Lily Allen Among High-Profile Ambassadors Announced for Anti-Cyber Bullying Initiative

The world premiere of Emily Jenkins’ pioneering new play Cookies is being supported by Lily Allen, Ted Reilly, Maddy Hill and Lady Viola Grosvenor, who will act as Ambassadors to the Cyberscene Project – a venture which uses theatre to tackle cyber bullying.

Cyberscene is an inspirational theatre initiative which supports the health and wellbeing of young people affected by cyber bullying. Through a series of theatre-based workshops, the project has explored the key concerns and issues facing young people in today’s digital landscape, collaborating with 120 students across four London colleges. 28 of the original 120 students will perform alongside a cast of established actors in Cookies, directed by Olivier Award nominee Anna Ledwich.

Cookies follows seven teenagers dealing with the effects of sexting, radicalisation, cyberbullying and our wider digital world…

Sosa is a tough, gay, streetwise Londoner who finds solace in the tunes of her favourite rap artist, but her online world comes crashing down when she finally meets her idol.

Meanwhile Eva, an aspiring vlogger, splits with gamer Simon and is forced to deal with the devastating effects of sexting and repetitive online abuse.

Selena, infatuated with pop star Zayn, starts chatting with another faceless superfan online. As a result of their conversations the young Muslim woman begins to grapple with her faith and is persuaded to make a long journey to an unknown fate.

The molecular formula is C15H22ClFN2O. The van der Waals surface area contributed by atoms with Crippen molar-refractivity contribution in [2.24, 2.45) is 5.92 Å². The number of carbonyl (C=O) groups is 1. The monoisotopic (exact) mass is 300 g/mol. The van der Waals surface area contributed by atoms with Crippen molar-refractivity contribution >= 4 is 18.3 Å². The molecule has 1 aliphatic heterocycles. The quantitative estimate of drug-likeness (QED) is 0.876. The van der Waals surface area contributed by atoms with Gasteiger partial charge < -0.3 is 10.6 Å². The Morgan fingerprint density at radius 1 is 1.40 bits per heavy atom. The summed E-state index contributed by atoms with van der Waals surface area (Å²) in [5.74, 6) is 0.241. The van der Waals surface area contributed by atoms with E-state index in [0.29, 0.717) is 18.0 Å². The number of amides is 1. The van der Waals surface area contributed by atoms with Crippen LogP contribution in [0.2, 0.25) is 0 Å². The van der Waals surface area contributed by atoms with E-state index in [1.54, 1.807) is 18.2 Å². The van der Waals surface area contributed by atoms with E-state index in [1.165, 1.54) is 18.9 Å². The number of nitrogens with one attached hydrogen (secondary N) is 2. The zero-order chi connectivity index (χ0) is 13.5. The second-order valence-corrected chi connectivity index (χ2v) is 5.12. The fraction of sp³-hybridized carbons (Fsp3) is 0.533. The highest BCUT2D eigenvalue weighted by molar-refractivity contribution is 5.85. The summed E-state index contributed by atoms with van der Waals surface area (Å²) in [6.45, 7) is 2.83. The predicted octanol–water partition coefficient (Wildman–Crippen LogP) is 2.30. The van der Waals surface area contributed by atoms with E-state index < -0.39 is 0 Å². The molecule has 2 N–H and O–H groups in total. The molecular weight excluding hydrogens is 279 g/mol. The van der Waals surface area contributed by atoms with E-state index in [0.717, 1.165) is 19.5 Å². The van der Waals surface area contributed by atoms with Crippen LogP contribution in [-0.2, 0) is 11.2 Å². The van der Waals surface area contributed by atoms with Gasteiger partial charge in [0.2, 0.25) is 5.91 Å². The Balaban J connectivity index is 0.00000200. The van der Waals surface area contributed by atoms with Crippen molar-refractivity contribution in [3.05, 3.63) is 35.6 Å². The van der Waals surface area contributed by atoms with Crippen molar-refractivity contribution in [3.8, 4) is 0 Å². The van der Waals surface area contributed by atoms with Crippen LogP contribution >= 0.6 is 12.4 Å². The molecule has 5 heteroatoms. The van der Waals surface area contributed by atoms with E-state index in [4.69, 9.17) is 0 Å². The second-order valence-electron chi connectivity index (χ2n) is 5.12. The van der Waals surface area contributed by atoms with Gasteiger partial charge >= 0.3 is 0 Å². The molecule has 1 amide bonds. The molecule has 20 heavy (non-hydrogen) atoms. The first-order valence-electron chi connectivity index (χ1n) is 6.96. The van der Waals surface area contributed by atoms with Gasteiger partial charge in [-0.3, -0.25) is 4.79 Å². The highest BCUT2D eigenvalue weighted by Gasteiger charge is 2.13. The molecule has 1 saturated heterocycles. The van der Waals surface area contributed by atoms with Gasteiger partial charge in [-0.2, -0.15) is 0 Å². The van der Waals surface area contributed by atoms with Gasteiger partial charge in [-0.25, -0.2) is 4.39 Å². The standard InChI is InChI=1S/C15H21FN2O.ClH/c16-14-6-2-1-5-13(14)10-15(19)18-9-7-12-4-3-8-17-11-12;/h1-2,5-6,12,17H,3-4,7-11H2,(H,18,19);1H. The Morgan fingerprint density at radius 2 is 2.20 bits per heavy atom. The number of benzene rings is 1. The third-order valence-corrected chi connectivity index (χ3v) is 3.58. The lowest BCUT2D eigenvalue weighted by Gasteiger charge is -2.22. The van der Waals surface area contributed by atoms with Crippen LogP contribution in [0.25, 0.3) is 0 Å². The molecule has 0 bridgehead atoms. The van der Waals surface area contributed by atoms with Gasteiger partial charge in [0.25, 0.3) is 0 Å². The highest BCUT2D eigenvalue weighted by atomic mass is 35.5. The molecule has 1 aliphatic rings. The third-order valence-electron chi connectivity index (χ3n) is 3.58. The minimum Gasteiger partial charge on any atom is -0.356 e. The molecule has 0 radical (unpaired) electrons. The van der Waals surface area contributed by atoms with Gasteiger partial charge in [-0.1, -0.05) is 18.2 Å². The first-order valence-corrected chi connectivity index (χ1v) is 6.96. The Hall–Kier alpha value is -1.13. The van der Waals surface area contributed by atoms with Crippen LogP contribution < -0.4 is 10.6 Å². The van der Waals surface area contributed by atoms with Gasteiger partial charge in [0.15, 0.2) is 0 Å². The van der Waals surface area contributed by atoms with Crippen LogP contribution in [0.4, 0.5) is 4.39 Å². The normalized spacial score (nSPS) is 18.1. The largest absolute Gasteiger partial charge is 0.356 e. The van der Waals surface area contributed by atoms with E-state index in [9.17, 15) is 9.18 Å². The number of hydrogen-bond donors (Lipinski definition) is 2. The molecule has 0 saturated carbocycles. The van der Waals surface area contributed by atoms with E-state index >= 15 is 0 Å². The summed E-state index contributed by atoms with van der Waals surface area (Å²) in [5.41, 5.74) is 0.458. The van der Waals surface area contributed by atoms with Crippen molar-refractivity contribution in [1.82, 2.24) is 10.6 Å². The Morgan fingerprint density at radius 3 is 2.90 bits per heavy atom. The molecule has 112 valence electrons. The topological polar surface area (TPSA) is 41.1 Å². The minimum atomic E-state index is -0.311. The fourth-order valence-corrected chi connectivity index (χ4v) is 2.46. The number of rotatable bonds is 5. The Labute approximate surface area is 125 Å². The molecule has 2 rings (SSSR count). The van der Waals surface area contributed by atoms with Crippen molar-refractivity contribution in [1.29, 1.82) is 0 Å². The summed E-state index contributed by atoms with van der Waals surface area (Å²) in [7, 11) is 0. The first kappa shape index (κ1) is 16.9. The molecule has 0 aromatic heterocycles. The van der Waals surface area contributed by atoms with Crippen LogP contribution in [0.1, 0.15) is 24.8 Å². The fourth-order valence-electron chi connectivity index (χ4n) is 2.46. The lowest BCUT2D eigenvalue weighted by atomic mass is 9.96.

The play takes us on an astonishing digital journey which sheds light on sexting, radicalisation and cyber bullying; promising to redefine how we perceive our online world.

Lily Allen, Ted Reilly, Maddy Hill and Lady Viola Grosvenor will each take on a role in supporting the students involved with the Cyberscene Project by listening to their experiences, taking part in the Cyberscene workshops, offering advice and helping raise awareness of these issues.

For Lily Allen, the project is a chance for people to talk more openly about their online experiences. She says:

“As someone who’s well aware of the potentially distressing aspects of being online, I’m thrilled to be working with and supporting the Cyberscene project and such a vibrant, inspiring group of young people. I believe that allowing them to tell their stories and share them so widely through the play Cookies will equip us all with the tools to combat the adverse effects of cyber bullying head-on.”

Ted Reilly, familiar to many as ‘Johnny Carter’ in EastEnders, met the students involved to hear their experiences of cyber bullying which inspired Cookies. He comments:

“Theatre has an unrivalled power to advocate change by creating communities of impassioned people ready to challenge your perceptions. Watching such vibrant, enthusiastic young students working together, listening to each other and learning from each other was totally inspiring. Their experiences of cyber bullying will be immortalised in a script which will go on to be spoken by others and which will hopefully inspire a wider awareness into some of the digital issues facing them. This is exactly why I’m so proud to be part of Cyberscene.”

The Cyberscene Project has been created by the Theatre Royal Haymarket Masterclass Trust in partnership with the Pureland Foundation and children’s charity Kidscape.

The project has been delivered under the artistic guidance of renowned British theatre director, Jonathan Church CBE.